Previously on Delfina: Pierrot and Delfina are stuck in Dapto, and to make matters slightly worse, Deija, the Martian Princess of Glass, has arrived with her battle fleet, armed with infrared energy weapons. They’re burning Dapto to the ground. Meanwhile, Delfina is chatting on the phone in a foreign language. The previous episode is here.
She turned to me.
“That was Deija. She’s apologised
and invited us to her Dapto castle-warming
Delfina and the newly-pseudo human known as Pierrot are on their way to Dapto in Delfina’s trans-reality transport, a junkyard Plymouth, which gets from A to B by successively crossing to timelines where the Plymouth is closer to B. The previous episode is here.
The park left us beside a dirt track,
gravel flowed like a river,
the vines covering the Plymouth wilted,
rolling hills rippled and roiled,
eroded into scrubland.
And when the scenery stopped,
we were in Dapto,
in someone’s backyard.
Previously on Delfina: to escape the apocalypse, the unnamed protagonist allowed himself to be buried in sephine, and became somewhat translucent. He went with Delfina to the Menai, where they found her trans-reality cruiser, a junkyard Plymouth Satellite. The previous episode is here.
Delfina was in the driver’s seat.
“Do you have a name?”
Apparently, Delfina didn’t know everything.
“My name is unimportant,”
I sighed, “It gives me no pleasure,
and I’ve found no consolation in living.
I serve no purpose in the world,
and I’ve noticed that the Plymouth
has no wheels, for steering
In an unsatisfactory narrative sequence, the forgettable protagonist, who is alone even in his dreams, realized he could hear the motor that turns the universe through timelines. A while later, an apocalypse came along, and the humanoid Delfina told him it would be best if she buried him alive in sephine.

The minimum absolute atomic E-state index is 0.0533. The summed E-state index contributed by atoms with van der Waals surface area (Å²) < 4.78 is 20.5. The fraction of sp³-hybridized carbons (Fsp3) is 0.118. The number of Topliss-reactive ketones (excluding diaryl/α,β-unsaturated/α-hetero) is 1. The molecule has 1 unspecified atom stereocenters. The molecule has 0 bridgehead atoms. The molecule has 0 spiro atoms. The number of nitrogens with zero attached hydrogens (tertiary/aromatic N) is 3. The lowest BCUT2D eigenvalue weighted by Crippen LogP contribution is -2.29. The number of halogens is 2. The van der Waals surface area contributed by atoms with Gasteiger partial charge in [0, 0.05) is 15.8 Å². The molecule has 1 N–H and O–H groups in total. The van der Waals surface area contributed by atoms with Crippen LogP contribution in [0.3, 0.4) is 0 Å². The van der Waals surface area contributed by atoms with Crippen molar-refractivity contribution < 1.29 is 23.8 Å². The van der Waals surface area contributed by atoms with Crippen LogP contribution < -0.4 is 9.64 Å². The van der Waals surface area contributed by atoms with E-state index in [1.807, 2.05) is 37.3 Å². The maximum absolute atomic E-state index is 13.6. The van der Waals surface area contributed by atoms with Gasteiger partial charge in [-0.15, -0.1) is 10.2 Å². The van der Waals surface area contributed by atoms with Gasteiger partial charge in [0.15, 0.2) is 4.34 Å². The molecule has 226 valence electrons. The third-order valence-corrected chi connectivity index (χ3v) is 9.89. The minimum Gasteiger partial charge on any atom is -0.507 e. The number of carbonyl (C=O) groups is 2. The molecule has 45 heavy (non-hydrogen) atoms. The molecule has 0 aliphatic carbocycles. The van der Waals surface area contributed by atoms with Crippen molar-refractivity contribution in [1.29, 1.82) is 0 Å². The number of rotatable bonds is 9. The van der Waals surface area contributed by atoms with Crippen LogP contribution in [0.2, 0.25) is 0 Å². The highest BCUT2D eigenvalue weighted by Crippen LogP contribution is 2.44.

We’d escaped the alien mechanisms,
their aleatoric annihilation of all life,
and reached a stretch of cratered
parkland at the Menai.
In a pendant past, still waiting to become, my dreams were ever wandering in a lifeless land: the high night of suburbia, where the homes were anthracite compressed from smoke, and the streets all ran with bitumen, flowing over aeons to Nocturnia.
The city has no interest in my breathing, it contaminates my lungs with anti-air, infuses them with vacuum.
Yet, should I leave this wretchedness, to find a place where burnt-out cars are overgrown with vines, where the breeze blows allergens and dust, and determined insects seek comfort in my flesh, my heart would be tormented.
I have signed up with the magical Meerkat Press to produce a two volume set entitled The Purpose of Reality: Lunar, a collection of poetry, and Solar, a collection of short stories, both with artworks.
The mellifluous Meerkat published the Love Hurts anthology, where my story Jacinta’s Lovers appeared, and it is a great pleasure to work with them again on The Purpose, which will be edited by the talented and thaumaturgical Tricia Reeks.
Inconstant light will be updating once per month from today, rather than once every three weeks. The reasons for this relate to the persistence of reality. It has nothing to do with the wood ducks, so they tell me.
What are you writing? Come on, let me see.
When Eloise left, she took most
of the crow in the fridge, just left the bones
and the beaks for me, but I didn’t care—
they were always my favorite bits.